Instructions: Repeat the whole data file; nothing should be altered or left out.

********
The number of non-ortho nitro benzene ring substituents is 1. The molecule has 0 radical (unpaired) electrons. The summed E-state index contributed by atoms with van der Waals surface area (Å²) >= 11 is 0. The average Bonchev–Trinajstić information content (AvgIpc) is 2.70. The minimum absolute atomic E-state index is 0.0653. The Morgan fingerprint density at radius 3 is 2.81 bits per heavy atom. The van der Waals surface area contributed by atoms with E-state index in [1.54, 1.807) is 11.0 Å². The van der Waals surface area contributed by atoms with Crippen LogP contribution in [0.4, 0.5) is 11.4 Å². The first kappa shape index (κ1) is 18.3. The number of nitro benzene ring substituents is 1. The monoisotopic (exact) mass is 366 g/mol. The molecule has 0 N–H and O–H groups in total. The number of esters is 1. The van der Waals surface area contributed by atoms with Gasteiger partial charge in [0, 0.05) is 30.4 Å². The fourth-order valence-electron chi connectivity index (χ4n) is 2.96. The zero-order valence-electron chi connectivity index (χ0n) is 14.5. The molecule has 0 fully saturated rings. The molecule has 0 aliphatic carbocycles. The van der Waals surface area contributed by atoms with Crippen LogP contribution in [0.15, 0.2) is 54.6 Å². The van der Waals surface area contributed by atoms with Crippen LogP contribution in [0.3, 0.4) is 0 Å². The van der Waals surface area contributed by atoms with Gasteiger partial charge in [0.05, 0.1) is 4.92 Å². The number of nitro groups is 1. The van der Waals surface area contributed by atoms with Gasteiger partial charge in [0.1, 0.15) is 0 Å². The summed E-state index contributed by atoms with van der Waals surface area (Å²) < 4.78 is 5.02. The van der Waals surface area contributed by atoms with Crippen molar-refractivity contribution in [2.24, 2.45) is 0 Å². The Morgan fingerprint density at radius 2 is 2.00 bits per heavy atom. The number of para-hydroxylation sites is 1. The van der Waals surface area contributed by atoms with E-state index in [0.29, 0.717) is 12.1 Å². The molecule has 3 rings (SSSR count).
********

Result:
The number of non-ortho nitro benzene ring substituents is 1. The molecule has 0 radical (unpaired) electrons. The summed E-state index contributed by atoms with van der Waals surface area (Å²) >= 11 is 0. The average Bonchev–Trinajstić information content (AvgIpc) is 2.70. The minimum absolute atomic E-state index is 0.0653. The Morgan fingerprint density at radius 3 is 2.81 bits per heavy atom. The van der Waals surface area contributed by atoms with E-state index in [1.54, 1.807) is 11.0 Å². The van der Waals surface area contributed by atoms with Crippen LogP contribution in [0.4, 0.5) is 11.4 Å². The first kappa shape index (κ1) is 18.3. The number of nitro benzene ring substituents is 1. The monoisotopic (exact) mass is 366 g/mol. The molecule has 0 N–H and O–H groups in total. The number of esters is 1. The van der Waals surface area contributed by atoms with Gasteiger partial charge in [0, 0.05) is 30.4 Å². The fourth-order valence-electron chi connectivity index (χ4n) is 2.96. The zero-order valence-electron chi connectivity index (χ0n) is 14.5. The molecule has 0 fully saturated rings. The molecule has 0 aliphatic carbocycles. The van der Waals surface area contributed by atoms with Crippen LogP contribution in [0.15, 0.2) is 54.6 Å². The van der Waals surface area contributed by atoms with Crippen LogP contribution in [0.3, 0.4) is 0 Å². The van der Waals surface area contributed by atoms with Gasteiger partial charge in [0.05, 0.1) is 4.92 Å². The number of nitro groups is 1. The van der Waals surface area contributed by atoms with Gasteiger partial charge in [0.1, 0.15) is 0 Å². The summed E-state index contributed by atoms with van der Waals surface area (Å²) < 4.78 is 5.02. The van der Waals surface area contributed by atoms with Crippen molar-refractivity contribution in [2.24, 2.45) is 0 Å². The Morgan fingerprint density at radius 2 is 2.00 bits per heavy atom. The number of para-hydroxylation sites is 1. The van der Waals surface area contributed by atoms with E-state index in [0.29, 0.717) is 12.1 Å². The molecule has 3 rings (SSSR count).